Dallas Buyers Club (2013) (R)

"Dallas Buyers Club" more than the transformative performances it showcases so forwardly, is a transformative movie about a man who learns to stop being such a jerk. How does he learn this? He gets AIDS, naturally.
Ron Woodroof (Matthew McConaughey), is a rodeo man. He's a rootin', tootin', shootin' machine who thinks, like most of his cohorts, that the worst insult he could ever be called is a homosexual. Imagine his surprise when he contracts HIV which then turns into AIDS.
Right from the beginning of the movie, Ron is portrayed as an primal man. He has sex with a girl under the bleachers at a bull riding competition. The camera and sound make sure to note the way he grunts which is then juxtaposed against the bulls grunting.
He cons some men out of money and gets a cop to protect him. Ron gets around.
But when he gets back to his apartment, he passes out on the floor. Not thinking anything of it, Ron shows up to work the next day and is sent to the hospital when a fuse box explodes in his face. It's here that he finds out he has AIDS, which comes as quite a surprise to him.
He thinks that the doctors are playing a cruel joke on him or, even worse, that they're calling him gay. The bigotry that we see is all too obviously going to change now that Ron has a disease primarily effecting homosexuals.
Determined to get the better of the disease, once he's gotten to the point that he can accept it, Ron does loads of research and comes across an experimental drug called AZT. Ron figures, in a flashback, that he got HIV when he had unprotected sex with what is more than likely a prostitute. For much of the movie, it feels like a commercial for protected sex...and it very well could be.
AZT is in the beginning phases and Ron is not able to get his hands on any; but this is a resourceful guy.
Given thirty days to live, Ron bribes one of the hospital janitors to deal him out some AZT, which keeps him alive longer than the allocated fortnight plus.
But then AZT is locked up and Ron is given the address to a doctor in Mexico where he can be treated.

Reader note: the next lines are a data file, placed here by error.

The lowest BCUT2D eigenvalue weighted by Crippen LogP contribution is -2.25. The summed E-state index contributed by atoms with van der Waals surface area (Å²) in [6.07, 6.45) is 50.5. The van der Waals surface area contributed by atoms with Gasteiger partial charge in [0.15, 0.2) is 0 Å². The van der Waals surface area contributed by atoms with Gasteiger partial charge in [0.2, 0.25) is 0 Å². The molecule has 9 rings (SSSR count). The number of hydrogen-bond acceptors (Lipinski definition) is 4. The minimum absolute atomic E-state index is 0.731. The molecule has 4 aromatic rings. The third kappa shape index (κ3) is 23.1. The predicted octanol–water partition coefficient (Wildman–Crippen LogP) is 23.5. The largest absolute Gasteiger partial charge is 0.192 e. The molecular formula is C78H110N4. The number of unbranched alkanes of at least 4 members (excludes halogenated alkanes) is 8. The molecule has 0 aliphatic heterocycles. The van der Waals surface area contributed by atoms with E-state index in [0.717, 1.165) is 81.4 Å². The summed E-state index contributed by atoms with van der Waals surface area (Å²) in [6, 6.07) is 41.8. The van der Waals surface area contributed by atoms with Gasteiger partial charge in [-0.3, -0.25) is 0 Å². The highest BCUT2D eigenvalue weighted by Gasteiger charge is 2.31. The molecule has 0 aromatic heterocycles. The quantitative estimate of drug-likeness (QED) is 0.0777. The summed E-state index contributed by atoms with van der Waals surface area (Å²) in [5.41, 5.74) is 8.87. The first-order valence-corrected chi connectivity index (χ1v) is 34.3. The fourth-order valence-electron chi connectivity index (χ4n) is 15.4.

He decides to visit, pausing only to cry for himself as he does so.
In Mexico, the doctor, who has been stripped of his medical license, tells Ron that AZT is a toxic drug that destroys every cell it comes in contact with. In its place he offers some healthy 'vitamins' and a protein that gets injected. Ron gets better but wants to bring that ex-doctor's non FDA approved drugs back into American to sell them—he is met at the border by the FDA.
Ron can't be put down.
He smuggles the drugs in and then starts a club with the help of a transsexual young drug addict named Rayon (Jared Leto). It's clear that Rayon will help Ron see past his own stereotypes.
Being a straight men, Ron is very opposed to telling people that he has AIDS; but his dirty secret doesn't take long to circulate.
Ron has kind of a thing for one of the doctors who's trying to treat him, Eve (Jennifer Garner). Ron has to keep his head above water while the FDA try to shut his charitable actions down.
Ron's transformation is not unnatural, but it does take a lot to turn a homophobic man into a friendly kind of guy. His profane, illogically angry at times, and full of himself; but don't worry because he's not an anti-hero, that much all the posters and even that name of the movie give away.
What is celebrated here is the weight loss by McConaughey and Leto. Neither of them are incredibly enjoyable to watch, though the right elements are there. Leto is a sassy, cross-dressing boy with no real motive. He seems to want to get better, he seems to be in it for the money—it's a very confusing character and one that's only there to move Ron along on his way.
"Dallas Buyers Club" tries too hard on each count. It forces you to love and hate the mood swings of its character. Its string-plucking moments are all too much—it has a very unprofessional feeling inside a hipster-ness.
The performances are solid, yet the movie is somewhat forgettable—it's a good attempt.

Score: ★★½

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